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Case Reports in Cardiology
Volume 2015, Article ID 646890, 5 pages
Case Report

Noncompaction Cardiomyopathy with Charcot-Marie-Tooth Disease

1Internal Medicine Department, Monmouth Medical Center, Long Branch, NJ 07740, USA
2Drexel University College of Medicine, Philadelphia, PA 19129, USA
3Cardiology Department, Monmouth Medical Center, Long Branch, NJ 07740, USA

Received 10 May 2015; Accepted 3 June 2015

Academic Editor: Jesus Peteiro

Copyright © 2015 Sherif Ali Eltawansy et al. This is an open access article distributed under the Creative Commons Attribution License, which permits unrestricted use, distribution, and reproduction in any medium, provided the original work is properly cited.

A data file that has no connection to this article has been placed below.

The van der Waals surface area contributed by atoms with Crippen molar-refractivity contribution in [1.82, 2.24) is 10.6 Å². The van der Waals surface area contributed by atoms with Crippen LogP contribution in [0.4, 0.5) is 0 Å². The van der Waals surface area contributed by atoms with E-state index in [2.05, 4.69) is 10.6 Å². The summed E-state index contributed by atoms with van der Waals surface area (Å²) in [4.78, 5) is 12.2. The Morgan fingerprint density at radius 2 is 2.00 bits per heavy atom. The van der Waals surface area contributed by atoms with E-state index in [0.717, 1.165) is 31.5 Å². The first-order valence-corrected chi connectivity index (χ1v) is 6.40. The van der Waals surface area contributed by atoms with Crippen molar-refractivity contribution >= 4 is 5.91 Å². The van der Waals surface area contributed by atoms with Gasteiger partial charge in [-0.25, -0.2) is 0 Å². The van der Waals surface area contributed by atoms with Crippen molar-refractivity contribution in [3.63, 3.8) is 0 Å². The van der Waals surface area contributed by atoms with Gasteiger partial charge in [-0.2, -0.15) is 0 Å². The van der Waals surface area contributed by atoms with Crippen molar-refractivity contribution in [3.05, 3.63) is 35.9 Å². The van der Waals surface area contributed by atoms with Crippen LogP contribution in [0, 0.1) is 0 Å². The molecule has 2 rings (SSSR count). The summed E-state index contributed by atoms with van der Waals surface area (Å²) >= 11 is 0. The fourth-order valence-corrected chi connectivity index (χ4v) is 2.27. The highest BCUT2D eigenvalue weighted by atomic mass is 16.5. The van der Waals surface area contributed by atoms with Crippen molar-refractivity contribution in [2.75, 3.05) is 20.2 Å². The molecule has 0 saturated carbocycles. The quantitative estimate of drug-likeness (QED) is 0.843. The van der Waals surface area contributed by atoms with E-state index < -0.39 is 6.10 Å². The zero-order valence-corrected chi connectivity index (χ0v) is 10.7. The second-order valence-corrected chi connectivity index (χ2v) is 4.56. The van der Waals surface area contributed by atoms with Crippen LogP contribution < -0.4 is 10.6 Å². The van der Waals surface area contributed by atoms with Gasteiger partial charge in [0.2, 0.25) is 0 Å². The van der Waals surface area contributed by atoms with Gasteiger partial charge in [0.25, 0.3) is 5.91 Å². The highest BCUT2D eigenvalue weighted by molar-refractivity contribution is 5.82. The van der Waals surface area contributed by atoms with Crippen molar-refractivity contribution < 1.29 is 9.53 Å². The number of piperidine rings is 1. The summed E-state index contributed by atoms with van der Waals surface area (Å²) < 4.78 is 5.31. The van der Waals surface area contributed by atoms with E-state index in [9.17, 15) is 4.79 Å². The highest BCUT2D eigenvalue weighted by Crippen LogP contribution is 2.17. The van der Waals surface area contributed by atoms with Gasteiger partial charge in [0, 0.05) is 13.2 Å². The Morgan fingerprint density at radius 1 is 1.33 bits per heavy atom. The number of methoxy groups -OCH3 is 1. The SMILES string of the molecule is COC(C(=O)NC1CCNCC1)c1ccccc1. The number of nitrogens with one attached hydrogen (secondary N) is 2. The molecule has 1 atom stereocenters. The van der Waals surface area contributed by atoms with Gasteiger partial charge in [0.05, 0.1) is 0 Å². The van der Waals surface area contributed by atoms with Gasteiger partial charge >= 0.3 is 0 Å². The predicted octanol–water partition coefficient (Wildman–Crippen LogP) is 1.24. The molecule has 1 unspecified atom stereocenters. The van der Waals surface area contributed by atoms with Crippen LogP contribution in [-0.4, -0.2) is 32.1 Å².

We report a case of a 53-year-old female presenting with a new-onset heart failure that was contributed secondary to noncompaction cardiomyopathy. The diagnosis was made by echocardiogram and confirmed by cardiac MRI. Noncompaction cardiomyopathy (also known as ventricular hypertrabeculation) is a newly discovered disease. It is considered to be congenital (genetic) cardiomyopathy. It is usually associated with genetic disorders and that could explain the genetic pathogenesis of the non-compaction cardiomyopathy. Our case had a history of Charcot-Marie-Tooth disease. There is a high incidence of arrhythmia and embolic complications. The treatment usually consists of the medical management, defibrillator placement, and lifelong anticoagulation. Heart transplantation will be the last resort.